This edited post originally appeared on Scholastic’s On Our Minds blog. By Morgan Baden.
This time of year is always exciting because we start to hear from teenagers across the country as they anxiously await news about the Scholastic Awards. Today, the 2013 National Award winners were officially announced!
The Scholastic Art & Writing Awards is the country’s longest-running and most prestigious award and recognition program for creative teenagers, and this year is its 90th anniversary! In addition to 1,600+ of the most talented and ambitious students in grades 7-12 chosen to receive national medals, 15 high school seniors were honored with a Portfolio Gold Award, the highest level of achievement in the Scholastic Awards — which, apart from providing much-deserved recognition to these talented teens, also provides them with a $10,000 cash scholarship! Read More
From Scholastic’s On Our Minds blog. By Anne Sparkman.
Sarah Devlin is a talented filmmaker from New Orleans who took home the Gold in the 2012 Scholastic Awards – and a $10,000 scholarship – for her portfolio of films. They range from music videos to documentaries, from English to French!
A personal favorite among her videos is Writer’s Block. When I spoke to her about it she revealed she was only 14 when she made it – 14, do you believe it?
Check it out:
Drew Shields. Dinner. Grade 12, Age 17. 2012 Gold Medal, Art Portfolio. Materials: polymer clay, found object, led light, cloth, wire.
Listen to Drew discuss this work here.
In this installment of our Eyes on the Prize series, we are proud to present our final pair of 2012 Portfolio Gold winners: Drew Shields and Diane Ward.
Drew grew up in Milwaukee, graduated from Pius XI High School, and now attends the Maryland College Institute of Art in Baltimore. His work, in which sculpted creatures inhabit fanciful diorama worlds, enchants Drew more in the making of it than in the finished product. He explains:
“I allow the physical forms I find and create to dictate the story. Characters will develop relationships, objects develop uses and settings develop history. I may begin with a creature, and then build another. I internalize their emotions, their problems and past experience. I empathize with them. I allow them to reveal their histories and characteristics to me. Where are they? What are they doing? How do they feel about themselves, their situations and their actions? I find the act of organically creating and discovering characters and their stories much more interesting than static dictation and the final piece.” Read More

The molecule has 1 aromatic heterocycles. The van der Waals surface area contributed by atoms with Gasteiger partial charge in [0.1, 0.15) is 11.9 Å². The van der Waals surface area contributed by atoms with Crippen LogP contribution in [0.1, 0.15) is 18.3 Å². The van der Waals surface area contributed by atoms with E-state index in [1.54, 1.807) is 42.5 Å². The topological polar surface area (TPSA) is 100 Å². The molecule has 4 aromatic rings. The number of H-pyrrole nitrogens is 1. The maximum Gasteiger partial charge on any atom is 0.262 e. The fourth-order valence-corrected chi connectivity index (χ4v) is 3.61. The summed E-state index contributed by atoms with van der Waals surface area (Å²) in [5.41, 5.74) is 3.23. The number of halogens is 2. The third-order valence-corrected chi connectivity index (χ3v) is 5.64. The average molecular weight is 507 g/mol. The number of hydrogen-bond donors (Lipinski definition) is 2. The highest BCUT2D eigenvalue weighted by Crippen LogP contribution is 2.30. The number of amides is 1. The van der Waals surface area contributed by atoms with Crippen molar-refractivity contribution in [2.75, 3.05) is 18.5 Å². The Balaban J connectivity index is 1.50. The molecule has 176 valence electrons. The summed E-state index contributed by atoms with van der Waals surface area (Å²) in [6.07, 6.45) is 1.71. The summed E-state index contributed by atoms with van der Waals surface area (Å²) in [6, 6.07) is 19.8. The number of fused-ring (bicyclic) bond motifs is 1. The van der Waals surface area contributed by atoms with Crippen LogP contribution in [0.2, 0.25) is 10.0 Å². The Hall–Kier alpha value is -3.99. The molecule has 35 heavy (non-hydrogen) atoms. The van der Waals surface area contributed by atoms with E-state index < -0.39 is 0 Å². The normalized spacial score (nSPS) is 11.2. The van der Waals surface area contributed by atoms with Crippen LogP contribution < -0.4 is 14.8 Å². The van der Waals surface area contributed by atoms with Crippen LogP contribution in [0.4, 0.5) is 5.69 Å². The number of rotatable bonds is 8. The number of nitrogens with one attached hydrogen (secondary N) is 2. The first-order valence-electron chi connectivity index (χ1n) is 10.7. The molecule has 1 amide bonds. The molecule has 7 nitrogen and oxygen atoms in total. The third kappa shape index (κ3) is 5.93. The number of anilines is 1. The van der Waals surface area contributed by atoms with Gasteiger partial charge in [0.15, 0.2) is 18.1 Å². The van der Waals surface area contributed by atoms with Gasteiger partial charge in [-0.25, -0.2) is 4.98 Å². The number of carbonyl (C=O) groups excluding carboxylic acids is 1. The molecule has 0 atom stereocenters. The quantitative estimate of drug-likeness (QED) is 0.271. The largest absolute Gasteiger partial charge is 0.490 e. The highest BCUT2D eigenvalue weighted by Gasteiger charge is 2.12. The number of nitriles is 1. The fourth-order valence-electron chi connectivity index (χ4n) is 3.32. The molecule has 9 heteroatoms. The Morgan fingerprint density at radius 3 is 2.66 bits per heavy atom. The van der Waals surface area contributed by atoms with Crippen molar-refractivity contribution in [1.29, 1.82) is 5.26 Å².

American Dream vs. Reality by 2012 Portfolio Gold Medalist Elise Wunderlich, Grade 12, Age 18.
In this segment of our Eyes on the Prize series, we would like to introduce you to another pair of 2012 Portfolio Gold winners: Elise Wunderlich and Rosa Wolf.
Elise comes from Lake Oswego, OR, and also spent a semester at The Oxbow School in Napa, California. Much of her work, she says, is actually research:
“I use my physical body as a creative foundation. The work is a quest for my own identity, a research project about who I am. I develop a line of research questions: about my mind, my body, my vices, and my impact upon others, which becomes my unique artistic process.” Elise uses many media, from ink to thread to digital video, in order to explore her place in the world and to gain a greater sense of personal meaning. Check out some of the videos from her Award-winning Art Portfolio here.
Rosa hails from Boise, Idaho, and is now a freshman at the University of Arizona. She writes about her struggles and her successes with a goal in mind to help other teens feel less alone. Read More
A scene from Beasts of the Southern Wild. Photo Credit: Cinereach
When Michael Raisler put together his Gold Medal-winning Art Portfolio for the 2003 Scholastic Art & Writing Awards, he wanted to share his belief in mankind’s ability to change the world for the better and also his fear of losing that belief. He wrote, “I am trying desperately to believe that communication still exists, that people’s minds can be changed, and that hate can be conquered.” Over time many adults give up on trying to change the world…that is partly what Rings I Can’t Reach represents for me, this idealism that is always present in my life, but seems to be gradually slipping away.” Read More
Chelsea Borsack. Connected. Grade 12, Age 17. 2012 Gold Medal, Photography Portfolio.
We’re back with another pair of Portfolio Gold Medal winners from the 2012 Scholastic Art & Writing Awards! We’re delighted to introduce you to Chelsea Borsack and Lashanda Anakwah:
Chelsea, age 17, of Oceanside, NY uses photography to illustrate the similarities between natural human emotions and inanimate forms. Each of her pieces pairs a portrait and either a natural or man-made structure. “The aesthetic of each of the latter emits an emotion similar to that of each individual. We often overlook our surroundings and their impact, but it is our surroundings which are largely responsible for our emotions.”
Lashanda, also age 17, of Bronx, NY enjoys experimenting with different genres of writing (such as Journalism, Poetry, and Short Story) and learning how to be flexible with “this wonderful” craft. Her Writing Portfolio includes unconventional topics like her toes and plastic surgery. She explains, “I find it necessary to also talk about the everyday things that many people overlook, while trying to tackle big themes. The common aspects of life are so extraordinary!” Read More